Moral Relativity is not Relative
It can be easily proved moral relativity is not at all what it claims. In every case where moral relativity prevails, someone's specific brand of moral relativity becomes the moral norm. We can accept truth, or we can become victims to the most powerful as they decide what 'truth' is.
In George Orwell's book Animal Farm, one of the animals' mottoes was "All animals are equal." This motto was a value invented by a self-proclaimed leadership of pigs. Due to conspiracy and pressure, the other animals came to believe the motto. So it was to their great surprise when they awoke one morning to discover the barn wall had been painted with a modified motto:
All animals are equal, but some animals are more equal than others.If what the moral relativist claimed were true, he would not be able to make his claim. In reality what the moral relativist says initially is "There is no view or value that is better than any other, except for the fact that there is no view or value that is better than any other." Ultimately and unfortunately (but predictably) the moral relativist's motto changes to
There is no view or value that is better than any other, except for the views and values that I possess.The Netherlands is a good example. Believing that any sort of lifestyle shall be tolerated, they have come to determine that this tolerance allows them to euthanize those parts of their populace that have become a drain on or are otherwise of no use to their society.
A daughter brought home from school one day a values survey that she was required to complete. As the mother studied the survey, she became more and more agitated. Each question was asking the daughter to assign a value to something for which there was really only one truth.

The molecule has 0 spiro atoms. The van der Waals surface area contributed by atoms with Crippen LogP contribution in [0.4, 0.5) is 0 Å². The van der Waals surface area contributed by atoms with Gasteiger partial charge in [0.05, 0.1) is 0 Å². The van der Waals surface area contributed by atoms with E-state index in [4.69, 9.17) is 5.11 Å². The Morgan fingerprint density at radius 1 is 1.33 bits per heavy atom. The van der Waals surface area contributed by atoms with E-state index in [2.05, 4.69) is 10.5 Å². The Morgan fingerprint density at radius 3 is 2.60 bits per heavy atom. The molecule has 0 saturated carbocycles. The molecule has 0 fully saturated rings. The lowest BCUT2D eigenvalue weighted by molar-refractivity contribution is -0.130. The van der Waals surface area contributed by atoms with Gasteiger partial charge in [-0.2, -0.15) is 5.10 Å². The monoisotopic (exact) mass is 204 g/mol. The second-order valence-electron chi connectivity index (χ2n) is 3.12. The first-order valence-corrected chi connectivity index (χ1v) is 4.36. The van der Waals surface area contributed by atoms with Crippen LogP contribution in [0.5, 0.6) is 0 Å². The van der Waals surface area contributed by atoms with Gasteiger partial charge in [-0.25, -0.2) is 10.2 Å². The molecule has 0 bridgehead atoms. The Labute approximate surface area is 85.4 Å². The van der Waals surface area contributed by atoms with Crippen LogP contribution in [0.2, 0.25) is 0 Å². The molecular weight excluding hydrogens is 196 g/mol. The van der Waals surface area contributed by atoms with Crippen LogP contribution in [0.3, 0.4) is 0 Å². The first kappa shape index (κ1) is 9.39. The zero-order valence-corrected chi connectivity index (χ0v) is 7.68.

Finally the mother asked the daughter, "When Martin Luther King stated that slavery was an abomination, was he right?" The daughter replied, in effect, "I agree with Mr. King that slavery is wrong, but that is just one opinion." School teachers ought to at a minimum be fired from their jobs for inculcating such obtuseness in their students.
The lifeboat question is another silly antic that occasionally appears in the classroom. It goes something like
There are 10 people on a lifeboat, and there is enough room, water, and food for 9. Which person do you get rid of?It does not matter how many times the teachers who present such drivel hope that their students determine that their personal value would be to make do with what they have and accommodate all 10 people on the lifeboat. The only value that is of any importance is that value which comports with the truth. Teachers should not simply encourage their students to fashion their own values--they should teach truth and should be held accountable when they teach such falsehoods as 'the value of moral relativity.'
Moral relativism regarding a particular subject ALWAYS gravitates to that view or value of the subject that is considered by the most powerful people to be the 'truest' view or value. And that 'truest value' WILL be enforced by the most powerful.
So which do you want? A bedrock truth that has been true since eternity because it was established by a perfect God? His yoke is easy, and his burden is light. Or do you want to risk everything by allowing what is true to be determined by discussions in moral relativism?
Moral relativism is never relative.